Somehow we’ve come to equate, in this country, family leave (never mind paid leave!) with some sort of “free” vacation. It’s as if we’re giving new parents – new mothers in particular – a “freebie” (even the article in the Columbus Dispatch, on this particular case, calls this type of leave “taking time off,” as if women are really just looking for a way to skirt work for a few weeks). How dare women who have just given birth request “special leave” to care for their newborn babies!  After all, it’s women who fought so long and hard, and continue to struggle, to be seen as “equals” professionally. As well, it’s spoken of as a hardship that businesses must shoulder when a woman takes family leave.

Maybe not surprisingly, these declarations are not only discriminatory, they make for poorly run businesses and do nothing to help lay the foundation for happy, healthy families.

The truth is, McFee was taking time off to be the best mother she could be. Yes, she had not been at the center for the length of time required to use the family leave benefit. But what makes the most sense in this scenario? Allowing a new mother time to parent her newborn baby – time in which to establish a critical breastfeeding relationship, time to bond and adjust as a family, and time to set up a child-care situation that works for both family and employer – so that she may come back to her job feeling secure that her child is well cared for and prepared to continue working for an employer by which she feels valued? Or firing said employee, with a dependent newborn, a woman who had been with the center for eight months, who was trained and committed to her position only to then devote unnecessary time and energy into another hiring process and a new employee?

As Kristin Rowe-Finkbeiner, Executive Director & Co-Founder of MomsRising stated in an interview with RH Reality Check:

“At a time when 1 in 4 children in our nation are experiencing food scarcity due to family economic limitations, this ruling goes in the absolute wrong direction.  With women now 50 percent of the entire labor force, and 80 percent of American women having children by the time they’re forty-four years old, it’s time to expand family-friendly policies, not curb them.”

On the other side, Tom Tarpy, a lawyer in Ohio who represents employers, frames it this way:

“Whether or not a person’s unexpected leave is due to pregnancy or a heart condition or a broken leg, those circumstances affect small businesses very differently when you have one-fifth of your work force out on leave,” Tarpy said.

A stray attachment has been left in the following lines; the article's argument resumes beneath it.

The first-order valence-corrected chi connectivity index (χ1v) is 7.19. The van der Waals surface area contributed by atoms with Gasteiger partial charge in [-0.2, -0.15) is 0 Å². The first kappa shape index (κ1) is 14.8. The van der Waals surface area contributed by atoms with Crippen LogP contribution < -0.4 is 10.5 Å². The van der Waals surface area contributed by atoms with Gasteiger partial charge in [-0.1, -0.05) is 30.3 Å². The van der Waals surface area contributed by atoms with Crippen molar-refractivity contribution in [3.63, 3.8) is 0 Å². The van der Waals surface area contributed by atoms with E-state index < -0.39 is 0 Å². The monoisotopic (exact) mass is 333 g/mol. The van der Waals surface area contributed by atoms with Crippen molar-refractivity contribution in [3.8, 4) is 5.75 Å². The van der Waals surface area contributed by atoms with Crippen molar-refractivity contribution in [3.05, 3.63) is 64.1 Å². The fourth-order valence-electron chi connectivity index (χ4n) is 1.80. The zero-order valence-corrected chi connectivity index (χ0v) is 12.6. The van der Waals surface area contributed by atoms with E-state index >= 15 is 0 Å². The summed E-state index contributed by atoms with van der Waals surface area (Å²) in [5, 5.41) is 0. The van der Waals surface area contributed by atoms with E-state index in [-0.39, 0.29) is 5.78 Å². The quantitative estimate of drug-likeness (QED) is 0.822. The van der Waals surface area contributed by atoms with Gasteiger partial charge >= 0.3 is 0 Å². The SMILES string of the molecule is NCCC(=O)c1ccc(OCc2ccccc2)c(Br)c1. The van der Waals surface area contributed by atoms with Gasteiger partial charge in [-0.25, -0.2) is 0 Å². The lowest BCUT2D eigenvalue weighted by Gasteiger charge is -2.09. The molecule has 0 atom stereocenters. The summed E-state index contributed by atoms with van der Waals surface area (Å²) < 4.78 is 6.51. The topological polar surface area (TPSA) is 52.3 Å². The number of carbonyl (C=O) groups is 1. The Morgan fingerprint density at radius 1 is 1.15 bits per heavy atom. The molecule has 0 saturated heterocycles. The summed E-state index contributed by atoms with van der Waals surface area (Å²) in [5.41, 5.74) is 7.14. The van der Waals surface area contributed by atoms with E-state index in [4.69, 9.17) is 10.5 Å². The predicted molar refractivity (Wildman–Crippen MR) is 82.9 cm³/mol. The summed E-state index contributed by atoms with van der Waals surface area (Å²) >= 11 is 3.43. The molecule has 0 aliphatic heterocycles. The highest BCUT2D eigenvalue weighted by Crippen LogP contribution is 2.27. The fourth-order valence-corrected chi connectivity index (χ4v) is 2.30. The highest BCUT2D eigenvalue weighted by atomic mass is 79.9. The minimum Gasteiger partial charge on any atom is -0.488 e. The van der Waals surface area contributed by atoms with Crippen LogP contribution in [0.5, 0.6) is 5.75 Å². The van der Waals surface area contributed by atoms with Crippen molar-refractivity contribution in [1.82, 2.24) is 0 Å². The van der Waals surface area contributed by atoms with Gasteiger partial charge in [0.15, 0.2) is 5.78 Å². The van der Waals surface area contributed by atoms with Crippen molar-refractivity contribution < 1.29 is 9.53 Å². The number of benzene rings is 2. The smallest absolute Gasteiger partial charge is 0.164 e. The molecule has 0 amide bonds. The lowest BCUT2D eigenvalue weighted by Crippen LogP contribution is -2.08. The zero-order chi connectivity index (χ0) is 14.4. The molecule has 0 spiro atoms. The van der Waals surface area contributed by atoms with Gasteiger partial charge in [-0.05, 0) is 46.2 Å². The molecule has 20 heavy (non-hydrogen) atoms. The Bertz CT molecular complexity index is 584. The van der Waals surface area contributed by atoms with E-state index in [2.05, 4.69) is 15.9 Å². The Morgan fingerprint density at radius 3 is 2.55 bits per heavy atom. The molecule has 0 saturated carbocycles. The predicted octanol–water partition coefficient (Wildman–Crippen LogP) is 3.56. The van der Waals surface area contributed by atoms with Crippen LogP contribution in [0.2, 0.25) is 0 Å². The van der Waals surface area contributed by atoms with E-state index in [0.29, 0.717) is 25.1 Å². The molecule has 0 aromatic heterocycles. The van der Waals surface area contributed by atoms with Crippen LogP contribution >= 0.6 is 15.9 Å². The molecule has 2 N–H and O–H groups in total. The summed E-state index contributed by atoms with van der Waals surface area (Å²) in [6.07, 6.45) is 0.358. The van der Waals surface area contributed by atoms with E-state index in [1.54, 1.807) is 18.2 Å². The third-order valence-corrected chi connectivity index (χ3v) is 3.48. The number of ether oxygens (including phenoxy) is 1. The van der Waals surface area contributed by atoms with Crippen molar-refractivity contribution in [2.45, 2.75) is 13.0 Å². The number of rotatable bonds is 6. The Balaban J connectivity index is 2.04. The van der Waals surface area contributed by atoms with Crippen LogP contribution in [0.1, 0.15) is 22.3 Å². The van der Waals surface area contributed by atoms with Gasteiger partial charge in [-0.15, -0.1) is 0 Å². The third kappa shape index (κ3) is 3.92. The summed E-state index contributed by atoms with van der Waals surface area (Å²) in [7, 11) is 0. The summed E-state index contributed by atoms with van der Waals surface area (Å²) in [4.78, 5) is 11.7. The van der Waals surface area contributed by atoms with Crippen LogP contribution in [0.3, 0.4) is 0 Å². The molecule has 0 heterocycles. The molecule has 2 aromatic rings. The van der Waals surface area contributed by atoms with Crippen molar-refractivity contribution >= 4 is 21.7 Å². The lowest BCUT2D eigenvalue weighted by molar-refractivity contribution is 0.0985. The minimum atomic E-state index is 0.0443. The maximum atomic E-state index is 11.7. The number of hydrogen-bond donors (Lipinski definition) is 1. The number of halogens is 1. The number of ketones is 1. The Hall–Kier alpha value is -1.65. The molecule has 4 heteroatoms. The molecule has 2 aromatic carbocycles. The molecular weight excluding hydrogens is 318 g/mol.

In this scenario, then, women who have been at a job for less than one year, who give birth, place their jobs in jeopardy simply by becoming mothers and have absolutely no recourse. With this Ohio ruling, pregnant women who have worked for an employer for less than a year have no guarantee of a job once giving birth. It’s hard not to interpret that as sex discrimination.

As Kellie Copeland, executive director of NARAL Pro-Choice Ohio told the Columbus-Dispatch:

“This is appalling,” Copeland said. “We should be having policies in place that allow people to have children and not lose their jobs because they choose to have a child. This illustrates a major hole in Ohio law – there is no protection for women in this type of situation.”

It’s a case that has the potential to push the new “conservative feminists” to confront feminism head-on. Feminists have fought long and hard for equality and justice for women and girls in this country, and wonder how Sarah Palin can call herself a feminist with no examples of policies she’s helped put in place to address core feminist principles like gender discrimination. This case might be a turning-point, then.

Lawyer, blogger and suburban city council member in Northeast Ohio, Jill Zimon, calls this case “critical” and ” a “real test” for conservative, female political candidates around the country:

“It’s exactly these kinds of cases that right-of-center female political candidates must address and come down on the side of the pregnant worker if they want to be seen as women who support women. If [Meg] Whitman, [Nikki] Haley et al cannot express outrage at such decisions, then they absolutely do not deserve the support of women who are genuinely interested in having more women in political office.”

Copeland told RH Reality Check that she hopes Ohio voters, in particular,  pay attention: